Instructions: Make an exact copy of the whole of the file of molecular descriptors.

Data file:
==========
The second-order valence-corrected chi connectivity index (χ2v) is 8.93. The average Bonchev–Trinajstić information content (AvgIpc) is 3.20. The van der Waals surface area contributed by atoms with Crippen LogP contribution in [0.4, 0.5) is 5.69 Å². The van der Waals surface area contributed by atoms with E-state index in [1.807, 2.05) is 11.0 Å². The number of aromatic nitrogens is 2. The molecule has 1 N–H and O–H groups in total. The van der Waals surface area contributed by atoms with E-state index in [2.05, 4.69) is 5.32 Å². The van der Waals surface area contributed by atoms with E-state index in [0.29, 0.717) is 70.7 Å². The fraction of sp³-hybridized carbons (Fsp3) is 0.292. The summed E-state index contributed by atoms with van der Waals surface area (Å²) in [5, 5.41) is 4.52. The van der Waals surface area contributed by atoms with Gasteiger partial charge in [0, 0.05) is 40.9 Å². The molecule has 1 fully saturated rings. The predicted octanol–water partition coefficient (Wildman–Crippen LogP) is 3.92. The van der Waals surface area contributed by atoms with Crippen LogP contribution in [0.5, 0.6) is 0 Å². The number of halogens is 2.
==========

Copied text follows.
The second-order valence-corrected chi connectivity index (χ2v) is 8.93. The average Bonchev–Trinajstić information content (AvgIpc) is 3.20. The van der Waals surface area contributed by atoms with Crippen LogP contribution in [0.4, 0.5) is 5.69 Å². The van der Waals surface area contributed by atoms with E-state index in [1.807, 2.05) is 11.0 Å². The number of aromatic nitrogens is 2. The molecule has 1 N–H and O–H groups in total. The van der Waals surface area contributed by atoms with E-state index in [2.05, 4.69) is 5.32 Å². The van der Waals surface area contributed by atoms with E-state index in [0.29, 0.717) is 70.7 Å². The fraction of sp³-hybridized carbons (Fsp3) is 0.292. The summed E-state index contributed by atoms with van der Waals surface area (Å²) in [5, 5.41) is 4.52. The van der Waals surface area contributed by atoms with Gasteiger partial charge in [0, 0.05) is 40.9 Å². The molecule has 1 fully saturated rings. The predicted octanol–water partition coefficient (Wildman–Crippen LogP) is 3.92. The van der Waals surface area contributed by atoms with Crippen LogP contribution in [0.5, 0.6) is 0 Å². The number of halogens is 2.